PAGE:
Originally, this advertising formula was created in the planning of a major campaign in 1987 to compete with another sports brand called Reebok. At that time, the Reebok women’s aerobics shoe craze had become extremely successful, leaving Nike unable to respond and losing a large amount of revenue in the sports market. In response, Nike decided to cooperate with a creative advertising agency in Portland, Wieden + Kennedy to develop its first relatively major television campaign.
Americans outraged over Colin Kaepernick, Nike brand makes a fortuneNike’s ‘Athlete’ ad featuring Serena Williams, 2007. (Photo: Courtesy)
Before the ad, Nike had planned to do a campaign that was all about product quality. But Wieden + Kennedy had another idea: Build the ad around the lyrics of the Beatles’ 1968 song “Revolution.” Images of Nike athletes like John McEnroe and everyday people participating in a variety of sports. There were whites and blacks, men, women, and a child learning to walk for the first time. The “Revolution” ad seemed to express a desire to reach everyone who loves sports, from kids to adults, from regular sportspeople to world-class athletes… connecting them with a call to action, encouraging viewers to “revolutionize” the way people exercise. By allowing the band’s Revolution to be used, Nike’s commercial became the first television commercial to be allowed to use Beatles music.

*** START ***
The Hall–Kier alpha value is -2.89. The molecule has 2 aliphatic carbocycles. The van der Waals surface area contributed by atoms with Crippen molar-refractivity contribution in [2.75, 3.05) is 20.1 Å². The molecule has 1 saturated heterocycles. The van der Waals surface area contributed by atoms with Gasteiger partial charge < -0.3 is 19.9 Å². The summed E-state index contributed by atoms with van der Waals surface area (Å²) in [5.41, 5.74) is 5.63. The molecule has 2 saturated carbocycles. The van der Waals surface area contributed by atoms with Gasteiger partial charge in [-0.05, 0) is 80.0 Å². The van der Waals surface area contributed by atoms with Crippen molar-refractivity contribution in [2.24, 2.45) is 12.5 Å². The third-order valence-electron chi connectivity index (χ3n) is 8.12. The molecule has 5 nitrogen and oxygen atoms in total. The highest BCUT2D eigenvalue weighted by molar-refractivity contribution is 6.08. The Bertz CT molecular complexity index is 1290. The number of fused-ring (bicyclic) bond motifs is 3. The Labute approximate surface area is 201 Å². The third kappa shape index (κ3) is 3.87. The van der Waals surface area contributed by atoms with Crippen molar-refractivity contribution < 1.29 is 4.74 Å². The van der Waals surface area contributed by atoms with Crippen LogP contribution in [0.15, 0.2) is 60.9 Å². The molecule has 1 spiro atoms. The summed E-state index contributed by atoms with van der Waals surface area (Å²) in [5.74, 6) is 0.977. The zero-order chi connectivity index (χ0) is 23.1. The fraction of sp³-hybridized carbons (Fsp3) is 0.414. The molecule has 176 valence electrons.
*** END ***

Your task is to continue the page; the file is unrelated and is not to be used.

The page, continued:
1987 Nike Air ‘Revolution’ TV Advert from The Daily Street on Vimeo.

The result of this campaign was quite similar to “Dream Crazy”, the use of “Revolution” by the Beatles caused many consumers to interpret the ad as betraying the radical meaning of the song and giving the song an unprecedented meaning. Just like now, consumers destroyed Nike products and called for a boycott of the company. Despite being “stoned” by the community, Nike’s profits… skyrocketed, the result not only helping the brand recover their market share from Reebok but also pushing the Nike brand to the top of the sports market. As a result, Nike soon became one of the most iconic sports brands to date.

In short, while the campaigns launched by the Nike brand have been met with mixed public opinion, the actions of the opposing side have unintentionally helped the brand become “noisy” in the media. On the other hand, Nike has brought in new customers, audiences who sympathize and are moved by these humane advertising campaigns and have helped the brand achieve staggering revenue. Therefore, although Nike is suffering from a bad image with “bricks and stones” calling for a boycott, Nike’s campaign is a rather “powerful” step in the advertising field.